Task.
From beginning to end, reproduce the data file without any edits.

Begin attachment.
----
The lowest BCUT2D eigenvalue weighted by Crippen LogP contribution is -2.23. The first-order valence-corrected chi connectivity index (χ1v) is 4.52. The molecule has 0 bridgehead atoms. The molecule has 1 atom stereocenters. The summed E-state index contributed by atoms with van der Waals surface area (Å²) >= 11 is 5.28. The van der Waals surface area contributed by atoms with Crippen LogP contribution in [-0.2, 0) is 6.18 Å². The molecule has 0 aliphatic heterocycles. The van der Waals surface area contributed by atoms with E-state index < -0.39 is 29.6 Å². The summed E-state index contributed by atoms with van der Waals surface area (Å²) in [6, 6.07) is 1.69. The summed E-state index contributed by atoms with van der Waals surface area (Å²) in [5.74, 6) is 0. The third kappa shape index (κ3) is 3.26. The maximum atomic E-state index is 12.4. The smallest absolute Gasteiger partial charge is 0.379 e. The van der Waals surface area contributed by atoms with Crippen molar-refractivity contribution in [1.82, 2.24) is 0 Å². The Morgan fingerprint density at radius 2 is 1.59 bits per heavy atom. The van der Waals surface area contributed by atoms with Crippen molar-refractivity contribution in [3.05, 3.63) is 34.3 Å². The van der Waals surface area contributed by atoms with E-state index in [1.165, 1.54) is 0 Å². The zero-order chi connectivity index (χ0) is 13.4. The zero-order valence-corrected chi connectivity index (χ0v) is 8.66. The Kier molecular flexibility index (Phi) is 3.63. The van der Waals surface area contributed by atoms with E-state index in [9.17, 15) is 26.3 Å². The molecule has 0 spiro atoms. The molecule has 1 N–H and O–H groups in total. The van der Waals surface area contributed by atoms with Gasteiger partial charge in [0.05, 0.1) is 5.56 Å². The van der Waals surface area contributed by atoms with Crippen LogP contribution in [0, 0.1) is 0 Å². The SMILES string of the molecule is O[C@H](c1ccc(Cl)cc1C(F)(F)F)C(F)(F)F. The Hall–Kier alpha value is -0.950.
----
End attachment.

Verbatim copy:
The lowest BCUT2D eigenvalue weighted by Crippen LogP contribution is -2.23. The first-order valence-corrected chi connectivity index (χ1v) is 4.52. The molecule has 0 bridgehead atoms. The molecule has 1 atom stereocenters. The summed E-state index contributed by atoms with van der Waals surface area (Å²) >= 11 is 5.28. The van der Waals surface area contributed by atoms with Crippen LogP contribution in [-0.2, 0) is 6.18 Å². The molecule has 0 aliphatic heterocycles. The van der Waals surface area contributed by atoms with E-state index < -0.39 is 29.6 Å². The summed E-state index contributed by atoms with van der Waals surface area (Å²) in [6, 6.07) is 1.69. The summed E-state index contributed by atoms with van der Waals surface area (Å²) in [5.74, 6) is 0. The third kappa shape index (κ3) is 3.26. The maximum atomic E-state index is 12.4. The smallest absolute Gasteiger partial charge is 0.379 e. The van der Waals surface area contributed by atoms with Crippen molar-refractivity contribution in [1.82, 2.24) is 0 Å². The Morgan fingerprint density at radius 2 is 1.59 bits per heavy atom. The van der Waals surface area contributed by atoms with Crippen molar-refractivity contribution in [3.05, 3.63) is 34.3 Å². The van der Waals surface area contributed by atoms with E-state index in [1.165, 1.54) is 0 Å². The zero-order chi connectivity index (χ0) is 13.4. The zero-order valence-corrected chi connectivity index (χ0v) is 8.66. The Kier molecular flexibility index (Phi) is 3.63. The van der Waals surface area contributed by atoms with E-state index in [9.17, 15) is 26.3 Å². The molecule has 0 spiro atoms. The molecule has 1 N–H and O–H groups in total. The van der Waals surface area contributed by atoms with Gasteiger partial charge in [0.05, 0.1) is 5.56 Å². The van der Waals surface area contributed by atoms with Crippen LogP contribution in [0, 0.1) is 0 Å². The SMILES string of the molecule is O[C@H](c1ccc(Cl)cc1C(F)(F)F)C(F)(F)F. The Hall–Kier alpha value is -0.950.